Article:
“Do I have a choice?”
“You always have a choice,” Helena says.
Taking a step around her, Helena slips Myka’s hand from the door handle and wrenches the car door open herself, gesturing for Myka to get in.
“I would have stopped you, you know.”
Myka stares. Helena gently pushes her forward. “I thought you said you would have stopped me.”
Helena smiles while Myka gets into the SUV, limbs uncoordinated and feeling too long for the cramped space. Her eyes sparkle as she says, “Had I been given the chance, remember? And as I recall, dearest, this is nothing but a dream.”
Helena closes the door with a solid slam. Myka turns to look at her, and the warehouse is fading fast, as though Myka is already driving. She distinctly remembers this view in her rearview mirror when this had happened the first time. In reality.
“Remember to strap yourself in, Myka. Safety first,” Helena says, as though this is a completely logical and normal thing to say. Myka finds herself reaching for the seatbelt out of reflex.
“Please,” Helena cuts in, smile sad as she lays a hand onto the car window, palm warming the somehow cold glass, “next time we speak, please do try and listen to me, Myka?”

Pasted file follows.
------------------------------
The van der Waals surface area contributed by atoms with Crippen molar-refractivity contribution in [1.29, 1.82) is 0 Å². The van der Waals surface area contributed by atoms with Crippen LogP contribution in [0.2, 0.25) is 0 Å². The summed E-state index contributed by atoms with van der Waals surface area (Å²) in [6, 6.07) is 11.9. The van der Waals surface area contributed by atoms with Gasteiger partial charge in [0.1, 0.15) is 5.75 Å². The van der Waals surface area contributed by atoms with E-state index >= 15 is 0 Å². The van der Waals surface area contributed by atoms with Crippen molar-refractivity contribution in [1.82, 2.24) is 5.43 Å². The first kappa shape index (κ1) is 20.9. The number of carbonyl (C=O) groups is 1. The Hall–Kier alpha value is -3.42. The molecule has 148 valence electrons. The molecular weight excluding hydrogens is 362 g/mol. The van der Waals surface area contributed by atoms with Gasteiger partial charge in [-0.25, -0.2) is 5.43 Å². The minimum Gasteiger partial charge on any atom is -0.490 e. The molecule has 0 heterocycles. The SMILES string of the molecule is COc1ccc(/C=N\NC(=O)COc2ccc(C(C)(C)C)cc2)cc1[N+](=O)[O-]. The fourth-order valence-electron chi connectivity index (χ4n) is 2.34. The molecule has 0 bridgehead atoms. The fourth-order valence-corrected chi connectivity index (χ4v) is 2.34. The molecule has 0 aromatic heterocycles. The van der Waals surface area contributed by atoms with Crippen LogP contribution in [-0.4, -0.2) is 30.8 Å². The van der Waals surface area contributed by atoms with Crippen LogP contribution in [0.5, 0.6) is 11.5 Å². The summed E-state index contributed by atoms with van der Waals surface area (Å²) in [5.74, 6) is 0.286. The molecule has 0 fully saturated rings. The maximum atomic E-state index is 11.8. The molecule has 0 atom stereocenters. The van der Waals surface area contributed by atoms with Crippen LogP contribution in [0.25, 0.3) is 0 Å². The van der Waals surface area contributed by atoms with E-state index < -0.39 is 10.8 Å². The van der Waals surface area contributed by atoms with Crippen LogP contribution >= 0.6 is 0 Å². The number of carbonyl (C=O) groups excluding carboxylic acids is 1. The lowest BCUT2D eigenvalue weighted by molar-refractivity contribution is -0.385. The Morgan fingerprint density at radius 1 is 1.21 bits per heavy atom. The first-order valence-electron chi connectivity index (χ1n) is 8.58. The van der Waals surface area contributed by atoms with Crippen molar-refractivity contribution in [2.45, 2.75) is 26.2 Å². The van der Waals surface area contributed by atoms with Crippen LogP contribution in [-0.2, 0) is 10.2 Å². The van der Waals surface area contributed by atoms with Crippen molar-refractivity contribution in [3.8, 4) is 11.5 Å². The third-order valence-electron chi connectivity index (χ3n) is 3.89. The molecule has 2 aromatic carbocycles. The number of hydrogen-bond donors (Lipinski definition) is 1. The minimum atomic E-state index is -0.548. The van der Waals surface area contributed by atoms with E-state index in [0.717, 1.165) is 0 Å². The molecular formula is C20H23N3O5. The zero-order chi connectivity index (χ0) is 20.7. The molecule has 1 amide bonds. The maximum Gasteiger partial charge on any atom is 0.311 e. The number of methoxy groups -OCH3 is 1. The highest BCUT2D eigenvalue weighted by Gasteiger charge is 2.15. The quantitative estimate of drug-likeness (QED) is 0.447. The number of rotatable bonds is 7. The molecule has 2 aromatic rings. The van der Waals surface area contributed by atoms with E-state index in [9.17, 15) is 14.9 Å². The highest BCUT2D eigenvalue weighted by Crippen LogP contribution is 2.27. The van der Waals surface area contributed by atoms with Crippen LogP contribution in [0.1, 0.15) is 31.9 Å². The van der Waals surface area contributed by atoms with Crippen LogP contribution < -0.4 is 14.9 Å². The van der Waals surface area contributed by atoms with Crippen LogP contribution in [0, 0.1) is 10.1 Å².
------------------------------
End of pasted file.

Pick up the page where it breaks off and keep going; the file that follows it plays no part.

Myka can only blink. “I don’t understand – ”
“Do you dream of me often?” Helena asks again.
Myka wakes up.
The answer to that question is: yes, Myka does dream of her often. Like many other things, Myka tries not to think too much about it.
The first few times, Myka gasps for breath when she first opens her eyes.
The dark strands against her pillow don’t look like her own. She almost thinks of something – someone – else but stops herself as the sun warms her face and she remembers.
There is one part of her, she’s knows, that is still Myka Bering – Secret Service agent, righteous, confident in herself and her skills.
There is another part of her that is just Myka – quiet and confused, wearing glasses and plaid shirts and taking comfort in the smell of old books.